Relying on this Court's decision in United States v. Harrington, 490 F.2d 487 (2d Cir.1973), Mohammed next contends that the photographs were prejudicial because they placed an "imprimatur of criminality" upon him. Mohammed relies on an inapposite case. In Harrington, we held that the introduction at trial of mug shots of the defendant taken in connection with prior crimes was prejudicial error because the photographs improperly informed the jury of the defendant's prior criminal record. Id. at 494-96. Here, the photographs were taken at the time of Mohammed's arrest for the crimes charged in this case. Thus, the jury was not improperly exposed to evidence of Mohammed's criminal record. Accordingly, we conclude that the district court did not err by receiving the photographs in evidence.
4. Obstruction of Justice Enhancement
Mohammed finally asserts that the district court erred in imposing an obstruction of justice enhancement pursuant to U.S.S.G. Sec. 3C1.1. We conclude that there was no error in this regard. The enhancement was based on Mohammed's failure to disclose his legal name, Robert Moore, during his initial probation interview. Under the name Robert Moore, Mohammed had been arrested on several occasions and charged with weapons and narcotics offenses. During a second interview, Mohammed continued to maintain that he had no criminal record and was not Robert Moore. Only after consulting counsel did Mohammed finally admit that he had lied about his name. At the sentencing hearing, Mohammed's counsel explained to the district court that Mohammed had adopted his name for religious reasons and out of respect for his father and that strong emotional and religious feelings made it difficult for him to reveal his legal name.
An obstruction enhancement is warranted when a defendant provides false information to the Probation Department. U.S.S.G. Sec. 3C1.1, application note 3(h); see, e.g., United States v. Rodriguez, 943 F.2d 215, 217-18 (2d Cir.1991). Mohammed does not deny that he intentionally withheld his legal name from his probation officer, nor does he dispute that this conduct falls within the Guidelines definition of obstruction. Rather, he suggests that the enhancement should not have been applied because he had "very real emotional and psychological turmoil which underlay the decision to withhold his true name."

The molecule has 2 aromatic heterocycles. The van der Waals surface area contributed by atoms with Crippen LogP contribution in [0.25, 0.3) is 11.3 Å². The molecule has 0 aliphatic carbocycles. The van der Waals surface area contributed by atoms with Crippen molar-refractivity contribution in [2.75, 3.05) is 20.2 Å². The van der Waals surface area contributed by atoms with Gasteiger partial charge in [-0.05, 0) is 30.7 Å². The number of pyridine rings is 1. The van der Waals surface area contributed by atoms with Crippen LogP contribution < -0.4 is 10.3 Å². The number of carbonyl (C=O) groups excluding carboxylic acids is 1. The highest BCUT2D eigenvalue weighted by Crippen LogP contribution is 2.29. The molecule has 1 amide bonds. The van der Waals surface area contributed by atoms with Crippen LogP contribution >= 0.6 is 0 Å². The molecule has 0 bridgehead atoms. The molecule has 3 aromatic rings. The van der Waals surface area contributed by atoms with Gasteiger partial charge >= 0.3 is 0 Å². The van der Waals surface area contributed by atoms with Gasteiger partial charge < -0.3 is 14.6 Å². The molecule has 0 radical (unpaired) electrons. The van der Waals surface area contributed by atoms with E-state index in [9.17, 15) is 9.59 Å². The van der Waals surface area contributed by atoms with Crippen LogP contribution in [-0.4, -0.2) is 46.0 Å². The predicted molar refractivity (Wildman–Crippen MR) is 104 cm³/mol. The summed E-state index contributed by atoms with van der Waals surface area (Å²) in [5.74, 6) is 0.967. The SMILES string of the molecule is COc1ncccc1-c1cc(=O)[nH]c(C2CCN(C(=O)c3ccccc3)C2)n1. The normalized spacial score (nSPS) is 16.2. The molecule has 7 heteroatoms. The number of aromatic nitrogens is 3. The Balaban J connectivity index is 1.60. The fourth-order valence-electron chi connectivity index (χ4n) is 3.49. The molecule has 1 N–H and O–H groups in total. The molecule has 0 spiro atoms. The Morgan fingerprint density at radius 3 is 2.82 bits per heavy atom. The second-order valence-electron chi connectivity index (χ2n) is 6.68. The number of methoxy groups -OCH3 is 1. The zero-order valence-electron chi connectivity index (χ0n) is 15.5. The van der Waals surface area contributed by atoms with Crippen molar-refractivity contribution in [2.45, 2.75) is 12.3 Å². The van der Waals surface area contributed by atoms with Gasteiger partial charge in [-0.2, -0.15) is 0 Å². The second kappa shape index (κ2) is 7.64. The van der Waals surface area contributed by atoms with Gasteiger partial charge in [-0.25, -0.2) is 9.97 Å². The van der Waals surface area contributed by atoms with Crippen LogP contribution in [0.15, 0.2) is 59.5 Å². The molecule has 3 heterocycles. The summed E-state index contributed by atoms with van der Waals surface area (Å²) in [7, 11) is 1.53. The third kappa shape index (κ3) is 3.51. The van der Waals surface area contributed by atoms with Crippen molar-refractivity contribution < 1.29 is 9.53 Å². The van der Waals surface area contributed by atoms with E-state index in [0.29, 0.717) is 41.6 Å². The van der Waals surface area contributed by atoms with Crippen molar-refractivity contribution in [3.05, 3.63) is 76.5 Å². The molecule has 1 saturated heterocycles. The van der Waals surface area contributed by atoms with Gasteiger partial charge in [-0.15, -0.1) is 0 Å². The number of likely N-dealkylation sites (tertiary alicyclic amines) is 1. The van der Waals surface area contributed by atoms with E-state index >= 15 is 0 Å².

Assuming without deciding that a defendant could avoid an obstruction enhancement by showing that exceptionally compelling circumstances gave rise to his obstructive conduct, Mohammed did not make such a showing in this case. Prior to sentencing, the district court considered Mohammed's assertion that he adopted the Muslim name Ashfaq Mohammed to please his father. Mohammed had told the probation department that his father had changed his name to Ashfaq Mohammed shortly after his birth. Mohammed also asserted that he had used that name throughout school and in his employment. Mohammed's mother, however, refuted these contentions. She told the probation department that Mohammed started using the Muslim name only after his father's death in 1982. Moreover, the district court noted that Mohammed had used the name Moore after 1982, having used it when he was arrested in 1989. Based on these inconsistencies, the district court concluded that, while "[t]here may be other elements to it, ... the plain fact is that in 1989 he was arrested for some very serious offenses committed under the name of Robert Moore." The court also stated that "there was all sorts of motivation for him to lie given the outstanding arrest record that Robert Moore had" and that the "fairly obvious inference" was that Mohammed was attempting to conceal his arrest record. These statements by the district court indicate that it simply did not accept Mohammed's explanation for lying to the probation department.
In reviewing a sentence imposed under the Guidelines, we must accept the district court's findings of fact unless clearly erroneous and give due deference to its application of the Guidelines to the facts. See, e.g., United States v. Davis, 967 F.2d 84, 88-89 (2d Cir.), cert. denied, --- U.S. ----, 113 S.Ct. 356, 121 L.Ed.2d 270 (1992). Here, the district court's finding that it was more likely than not that Mohammed intentionally deceived the probation department regarding his true name and arrest record in order to conceal his arrest record is well supported by the record and not clearly erroneous. We thus need not decide whether the obstruction enhancement would be appropriate had Mohammed's proffered reasons for the false statements been accepted by the district court.
The judgment of the district court is affirmed in all respects.
Section 924(c) was amended in 1986 to extend its coverage to include drug trafficking offenses and has been amended several times since then. None of the amendments is relevant to the issues in this appeal